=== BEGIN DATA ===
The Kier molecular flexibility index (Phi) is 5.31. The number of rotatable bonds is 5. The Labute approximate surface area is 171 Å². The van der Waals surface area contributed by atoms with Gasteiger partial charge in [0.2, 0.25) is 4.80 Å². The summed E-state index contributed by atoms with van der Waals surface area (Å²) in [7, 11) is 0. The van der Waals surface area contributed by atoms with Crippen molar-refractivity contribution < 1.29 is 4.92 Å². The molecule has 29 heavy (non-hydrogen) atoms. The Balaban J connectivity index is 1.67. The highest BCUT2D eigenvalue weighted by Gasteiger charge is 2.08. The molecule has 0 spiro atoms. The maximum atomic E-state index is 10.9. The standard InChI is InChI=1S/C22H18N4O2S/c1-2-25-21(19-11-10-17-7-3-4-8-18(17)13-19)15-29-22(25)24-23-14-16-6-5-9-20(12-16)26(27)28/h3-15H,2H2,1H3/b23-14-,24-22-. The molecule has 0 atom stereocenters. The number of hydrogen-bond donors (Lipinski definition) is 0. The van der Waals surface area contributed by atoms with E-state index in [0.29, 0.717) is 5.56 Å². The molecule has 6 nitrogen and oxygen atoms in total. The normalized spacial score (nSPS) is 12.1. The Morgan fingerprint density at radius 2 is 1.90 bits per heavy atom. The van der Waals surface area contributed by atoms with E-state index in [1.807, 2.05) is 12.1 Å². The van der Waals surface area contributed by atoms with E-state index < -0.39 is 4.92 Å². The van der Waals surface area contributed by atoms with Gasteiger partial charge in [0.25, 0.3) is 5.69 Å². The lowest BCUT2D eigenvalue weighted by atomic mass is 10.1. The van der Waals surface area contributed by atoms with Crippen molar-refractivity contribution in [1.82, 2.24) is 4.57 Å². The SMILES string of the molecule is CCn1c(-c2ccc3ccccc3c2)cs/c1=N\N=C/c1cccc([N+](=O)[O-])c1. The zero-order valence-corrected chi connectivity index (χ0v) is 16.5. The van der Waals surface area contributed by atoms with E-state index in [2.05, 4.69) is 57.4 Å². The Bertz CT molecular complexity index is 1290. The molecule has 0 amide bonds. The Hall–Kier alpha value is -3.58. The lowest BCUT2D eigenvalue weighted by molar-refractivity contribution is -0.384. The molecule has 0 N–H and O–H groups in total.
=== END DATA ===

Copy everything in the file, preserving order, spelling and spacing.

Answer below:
The Kier molecular flexibility index (Phi) is 5.31. The number of rotatable bonds is 5. The Labute approximate surface area is 171 Å². The van der Waals surface area contributed by atoms with Gasteiger partial charge in [0.2, 0.25) is 4.80 Å². The summed E-state index contributed by atoms with van der Waals surface area (Å²) in [7, 11) is 0. The van der Waals surface area contributed by atoms with Crippen molar-refractivity contribution < 1.29 is 4.92 Å². The molecule has 29 heavy (non-hydrogen) atoms. The Balaban J connectivity index is 1.67. The highest BCUT2D eigenvalue weighted by Gasteiger charge is 2.08. The molecule has 0 spiro atoms. The maximum atomic E-state index is 10.9. The standard InChI is InChI=1S/C22H18N4O2S/c1-2-25-21(19-11-10-17-7-3-4-8-18(17)13-19)15-29-22(25)24-23-14-16-6-5-9-20(12-16)26(27)28/h3-15H,2H2,1H3/b23-14-,24-22-. The molecule has 0 atom stereocenters. The number of hydrogen-bond donors (Lipinski definition) is 0. The van der Waals surface area contributed by atoms with E-state index in [0.29, 0.717) is 5.56 Å². The molecule has 6 nitrogen and oxygen atoms in total. The normalized spacial score (nSPS) is 12.1. The Morgan fingerprint density at radius 2 is 1.90 bits per heavy atom. The van der Waals surface area contributed by atoms with E-state index in [1.807, 2.05) is 12.1 Å². The van der Waals surface area contributed by atoms with E-state index < -0.39 is 4.92 Å². The van der Waals surface area contributed by atoms with Gasteiger partial charge in [0.25, 0.3) is 5.69 Å². The lowest BCUT2D eigenvalue weighted by atomic mass is 10.1. The van der Waals surface area contributed by atoms with Crippen molar-refractivity contribution in [1.82, 2.24) is 4.57 Å². The SMILES string of the molecule is CCn1c(-c2ccc3ccccc3c2)cs/c1=N\N=C/c1cccc([N+](=O)[O-])c1. The zero-order valence-corrected chi connectivity index (χ0v) is 16.5. The van der Waals surface area contributed by atoms with E-state index in [2.05, 4.69) is 57.4 Å². The Bertz CT molecular complexity index is 1290. The molecule has 0 amide bonds. The Hall–Kier alpha value is -3.58. The lowest BCUT2D eigenvalue weighted by molar-refractivity contribution is -0.384. The molecule has 0 N–H and O–H groups in total.